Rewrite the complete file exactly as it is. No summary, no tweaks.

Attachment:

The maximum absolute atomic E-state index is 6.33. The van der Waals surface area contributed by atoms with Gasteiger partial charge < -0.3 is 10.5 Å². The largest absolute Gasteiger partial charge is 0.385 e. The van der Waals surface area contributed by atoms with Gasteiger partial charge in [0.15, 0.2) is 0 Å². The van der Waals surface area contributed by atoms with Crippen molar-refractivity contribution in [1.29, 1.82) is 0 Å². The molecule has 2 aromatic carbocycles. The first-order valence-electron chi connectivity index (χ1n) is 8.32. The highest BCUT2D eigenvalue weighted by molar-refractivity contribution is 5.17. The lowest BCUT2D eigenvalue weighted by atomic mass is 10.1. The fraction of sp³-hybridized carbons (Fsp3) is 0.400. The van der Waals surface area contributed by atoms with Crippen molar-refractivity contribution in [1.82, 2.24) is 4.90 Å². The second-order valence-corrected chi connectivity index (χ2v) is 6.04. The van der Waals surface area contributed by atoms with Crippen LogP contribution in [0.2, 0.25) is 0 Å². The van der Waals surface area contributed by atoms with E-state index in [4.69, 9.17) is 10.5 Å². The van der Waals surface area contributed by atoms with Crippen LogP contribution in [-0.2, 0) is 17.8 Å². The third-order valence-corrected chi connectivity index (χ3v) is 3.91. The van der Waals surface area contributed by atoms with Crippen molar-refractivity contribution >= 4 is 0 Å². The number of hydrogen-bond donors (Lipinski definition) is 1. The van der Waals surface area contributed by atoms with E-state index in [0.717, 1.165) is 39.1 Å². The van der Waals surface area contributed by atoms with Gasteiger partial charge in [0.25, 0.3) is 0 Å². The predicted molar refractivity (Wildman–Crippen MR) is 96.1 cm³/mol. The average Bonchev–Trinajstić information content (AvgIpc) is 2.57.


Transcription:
The maximum absolute atomic E-state index is 6.33. The van der Waals surface area contributed by atoms with Gasteiger partial charge < -0.3 is 10.5 Å². The largest absolute Gasteiger partial charge is 0.385 e. The van der Waals surface area contributed by atoms with Gasteiger partial charge in [0.15, 0.2) is 0 Å². The van der Waals surface area contributed by atoms with Crippen molar-refractivity contribution in [1.29, 1.82) is 0 Å². The molecule has 2 aromatic carbocycles. The first-order valence-electron chi connectivity index (χ1n) is 8.32. The highest BCUT2D eigenvalue weighted by molar-refractivity contribution is 5.17. The lowest BCUT2D eigenvalue weighted by atomic mass is 10.1. The fraction of sp³-hybridized carbons (Fsp3) is 0.400. The van der Waals surface area contributed by atoms with Crippen molar-refractivity contribution in [1.82, 2.24) is 4.90 Å². The second-order valence-corrected chi connectivity index (χ2v) is 6.04. The van der Waals surface area contributed by atoms with Crippen LogP contribution in [0.2, 0.25) is 0 Å². The van der Waals surface area contributed by atoms with E-state index in [4.69, 9.17) is 10.5 Å². The van der Waals surface area contributed by atoms with Crippen LogP contribution in [-0.2, 0) is 17.8 Å². The third-order valence-corrected chi connectivity index (χ3v) is 3.91. The van der Waals surface area contributed by atoms with Crippen molar-refractivity contribution >= 4 is 0 Å². The number of hydrogen-bond donors (Lipinski definition) is 1. The van der Waals surface area contributed by atoms with E-state index in [0.717, 1.165) is 39.1 Å². The van der Waals surface area contributed by atoms with Gasteiger partial charge in [0.25, 0.3) is 0 Å². The predicted molar refractivity (Wildman–Crippen MR) is 96.1 cm³/mol. The average Bonchev–Trinajstić information content (AvgIpc) is 2.57.